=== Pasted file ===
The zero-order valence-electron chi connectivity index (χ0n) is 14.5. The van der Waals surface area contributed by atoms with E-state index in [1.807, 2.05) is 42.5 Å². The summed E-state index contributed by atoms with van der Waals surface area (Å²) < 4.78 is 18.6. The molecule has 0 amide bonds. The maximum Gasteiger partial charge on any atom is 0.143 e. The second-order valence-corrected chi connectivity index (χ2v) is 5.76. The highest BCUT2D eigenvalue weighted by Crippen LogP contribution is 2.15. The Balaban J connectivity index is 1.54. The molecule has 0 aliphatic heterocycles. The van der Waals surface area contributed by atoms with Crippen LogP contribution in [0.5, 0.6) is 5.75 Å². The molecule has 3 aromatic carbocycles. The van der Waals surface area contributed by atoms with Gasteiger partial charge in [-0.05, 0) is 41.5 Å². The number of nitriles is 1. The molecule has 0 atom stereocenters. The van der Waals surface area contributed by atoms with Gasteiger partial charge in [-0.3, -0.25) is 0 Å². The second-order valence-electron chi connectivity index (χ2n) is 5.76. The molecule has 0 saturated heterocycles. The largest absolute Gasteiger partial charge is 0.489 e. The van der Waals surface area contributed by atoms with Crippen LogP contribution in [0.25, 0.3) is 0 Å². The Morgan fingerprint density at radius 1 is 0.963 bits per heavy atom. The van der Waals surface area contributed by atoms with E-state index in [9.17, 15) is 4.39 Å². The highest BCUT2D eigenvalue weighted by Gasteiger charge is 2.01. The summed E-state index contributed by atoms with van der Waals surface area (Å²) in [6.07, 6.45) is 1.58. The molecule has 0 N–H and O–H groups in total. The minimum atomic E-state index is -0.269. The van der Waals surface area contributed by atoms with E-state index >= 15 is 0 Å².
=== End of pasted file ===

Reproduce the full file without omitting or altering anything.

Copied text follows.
The zero-order valence-electron chi connectivity index (χ0n) is 14.5. The van der Waals surface area contributed by atoms with E-state index in [1.807, 2.05) is 42.5 Å². The summed E-state index contributed by atoms with van der Waals surface area (Å²) < 4.78 is 18.6. The molecule has 0 amide bonds. The maximum Gasteiger partial charge on any atom is 0.143 e. The second-order valence-corrected chi connectivity index (χ2v) is 5.76. The highest BCUT2D eigenvalue weighted by Crippen LogP contribution is 2.15. The Balaban J connectivity index is 1.54. The molecule has 0 aliphatic heterocycles. The van der Waals surface area contributed by atoms with Crippen LogP contribution in [0.5, 0.6) is 5.75 Å². The molecule has 3 aromatic carbocycles. The van der Waals surface area contributed by atoms with Gasteiger partial charge in [-0.05, 0) is 41.5 Å². The number of nitriles is 1. The molecule has 0 atom stereocenters. The van der Waals surface area contributed by atoms with Gasteiger partial charge in [-0.3, -0.25) is 0 Å². The second-order valence-electron chi connectivity index (χ2n) is 5.76. The molecule has 0 saturated heterocycles. The largest absolute Gasteiger partial charge is 0.489 e. The van der Waals surface area contributed by atoms with Crippen LogP contribution in [0.25, 0.3) is 0 Å². The Morgan fingerprint density at radius 1 is 0.963 bits per heavy atom. The van der Waals surface area contributed by atoms with E-state index in [9.17, 15) is 4.39 Å². The highest BCUT2D eigenvalue weighted by Gasteiger charge is 2.01. The summed E-state index contributed by atoms with van der Waals surface area (Å²) in [6.07, 6.45) is 1.58. The molecule has 0 N–H and O–H groups in total. The minimum atomic E-state index is -0.269. The van der Waals surface area contributed by atoms with E-state index >= 15 is 0 Å².